Wittgenstein one said, “If people did not sometimes do silly things … nothing intelligent would ever get done.” This notion is important in understanding the benefits and realities of entrepreneurship and risk taking.
In the last ten to twenty years, there’s been a real shift in mainstream economics—both micro and macro—away from theory and toward what you might call atheoretical inductive empirical work. This is not for the better.
Devine responds to the critics who claim that capitalism is increasingly under attack because it promotes a collapse of moral values. Devine is fully capable of handling these accusations and has written a book worth reading.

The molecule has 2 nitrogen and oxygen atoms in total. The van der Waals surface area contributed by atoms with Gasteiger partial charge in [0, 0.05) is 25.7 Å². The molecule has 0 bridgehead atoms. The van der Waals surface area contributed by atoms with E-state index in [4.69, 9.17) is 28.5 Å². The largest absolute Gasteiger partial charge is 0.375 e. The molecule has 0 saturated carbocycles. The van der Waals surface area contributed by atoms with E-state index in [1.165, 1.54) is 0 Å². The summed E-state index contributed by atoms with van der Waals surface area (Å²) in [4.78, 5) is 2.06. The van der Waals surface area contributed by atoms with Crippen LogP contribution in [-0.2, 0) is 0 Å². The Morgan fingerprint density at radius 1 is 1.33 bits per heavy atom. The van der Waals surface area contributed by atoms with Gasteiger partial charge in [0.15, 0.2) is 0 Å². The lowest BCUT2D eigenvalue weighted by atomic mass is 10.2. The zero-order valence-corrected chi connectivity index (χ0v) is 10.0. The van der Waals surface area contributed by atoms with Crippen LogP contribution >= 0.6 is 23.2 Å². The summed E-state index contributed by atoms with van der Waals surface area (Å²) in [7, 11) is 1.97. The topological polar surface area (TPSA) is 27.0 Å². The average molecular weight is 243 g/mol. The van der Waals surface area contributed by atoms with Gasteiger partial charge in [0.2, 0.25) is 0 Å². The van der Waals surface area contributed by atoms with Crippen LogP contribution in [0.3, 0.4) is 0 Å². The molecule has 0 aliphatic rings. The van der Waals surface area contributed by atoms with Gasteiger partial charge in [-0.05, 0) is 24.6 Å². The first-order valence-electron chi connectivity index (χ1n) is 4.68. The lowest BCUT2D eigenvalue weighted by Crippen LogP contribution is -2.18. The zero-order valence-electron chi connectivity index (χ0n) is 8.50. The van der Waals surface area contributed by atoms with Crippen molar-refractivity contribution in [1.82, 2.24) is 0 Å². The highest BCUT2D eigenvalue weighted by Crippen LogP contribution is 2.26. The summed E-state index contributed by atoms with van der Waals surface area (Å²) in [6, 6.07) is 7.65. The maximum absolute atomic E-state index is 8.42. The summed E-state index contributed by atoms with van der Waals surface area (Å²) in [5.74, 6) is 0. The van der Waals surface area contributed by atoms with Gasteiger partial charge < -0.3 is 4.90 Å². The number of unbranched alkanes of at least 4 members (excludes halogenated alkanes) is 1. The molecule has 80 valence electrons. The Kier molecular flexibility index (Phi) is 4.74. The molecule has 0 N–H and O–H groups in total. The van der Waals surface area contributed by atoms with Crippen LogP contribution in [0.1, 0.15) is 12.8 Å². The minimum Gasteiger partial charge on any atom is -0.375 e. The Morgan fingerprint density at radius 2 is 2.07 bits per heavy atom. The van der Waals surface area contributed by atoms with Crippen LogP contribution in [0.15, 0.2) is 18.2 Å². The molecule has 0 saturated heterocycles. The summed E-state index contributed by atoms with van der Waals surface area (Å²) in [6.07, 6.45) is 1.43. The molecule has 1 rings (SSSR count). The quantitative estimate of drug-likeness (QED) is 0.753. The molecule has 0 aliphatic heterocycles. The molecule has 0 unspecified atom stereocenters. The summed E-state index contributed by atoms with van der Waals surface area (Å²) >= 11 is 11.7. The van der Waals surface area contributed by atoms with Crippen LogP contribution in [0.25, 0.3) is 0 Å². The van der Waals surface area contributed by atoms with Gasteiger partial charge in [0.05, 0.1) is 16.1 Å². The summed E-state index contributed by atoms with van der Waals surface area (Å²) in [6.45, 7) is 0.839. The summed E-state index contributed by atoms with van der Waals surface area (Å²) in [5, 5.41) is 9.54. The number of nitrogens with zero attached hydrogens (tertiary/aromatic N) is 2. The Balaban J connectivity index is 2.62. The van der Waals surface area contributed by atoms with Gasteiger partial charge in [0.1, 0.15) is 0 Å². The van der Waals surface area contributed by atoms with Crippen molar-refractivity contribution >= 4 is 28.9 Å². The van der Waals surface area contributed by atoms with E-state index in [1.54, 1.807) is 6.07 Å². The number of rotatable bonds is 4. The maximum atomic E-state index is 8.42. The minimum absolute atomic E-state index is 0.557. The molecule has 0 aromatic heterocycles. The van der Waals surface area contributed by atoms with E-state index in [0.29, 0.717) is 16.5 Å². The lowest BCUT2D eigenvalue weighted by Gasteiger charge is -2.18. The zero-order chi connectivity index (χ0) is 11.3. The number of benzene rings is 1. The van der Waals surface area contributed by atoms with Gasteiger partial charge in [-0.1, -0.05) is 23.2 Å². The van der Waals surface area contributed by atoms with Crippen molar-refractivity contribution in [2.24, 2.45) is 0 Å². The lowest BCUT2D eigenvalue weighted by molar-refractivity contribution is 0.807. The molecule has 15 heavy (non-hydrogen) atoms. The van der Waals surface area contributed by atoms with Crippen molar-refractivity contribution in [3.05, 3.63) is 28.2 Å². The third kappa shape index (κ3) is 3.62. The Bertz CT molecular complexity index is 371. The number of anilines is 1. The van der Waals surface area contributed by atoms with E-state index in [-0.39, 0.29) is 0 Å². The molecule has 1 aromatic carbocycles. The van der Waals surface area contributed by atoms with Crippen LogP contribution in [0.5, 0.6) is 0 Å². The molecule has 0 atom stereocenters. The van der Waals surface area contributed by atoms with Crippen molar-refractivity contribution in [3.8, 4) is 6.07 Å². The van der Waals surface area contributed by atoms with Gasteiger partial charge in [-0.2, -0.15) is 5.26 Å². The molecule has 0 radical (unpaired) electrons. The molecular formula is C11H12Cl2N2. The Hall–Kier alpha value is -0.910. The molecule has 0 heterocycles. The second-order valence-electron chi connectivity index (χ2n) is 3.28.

We cannot retreat or give in to quietism; we cannot seek favor via compromise with the academic establishment or mainstream media outlets; and we cannot hitch our wagon to politicians or campaigns. Our virtue lies in speaking the truth.
The book’s main thesis can be summarized as: The choice the world faces is between two varieties of capitalism, liberal meritocratic and political. America is the foremost example of the first of these, and China of the second.
Why both urban and rural regions should be self-governing: "As long as people with strong preferences are clustered conveniently into different jurisdictions, decentralization can, at least in theory, increase the number of people who are satisfied with government policy."
Despite the manifest failure of the liberal hegemony program, its neoconservative advocates have retained their influence. They are rarely called to account for their mistakes, but continue to be treated as if they are experts.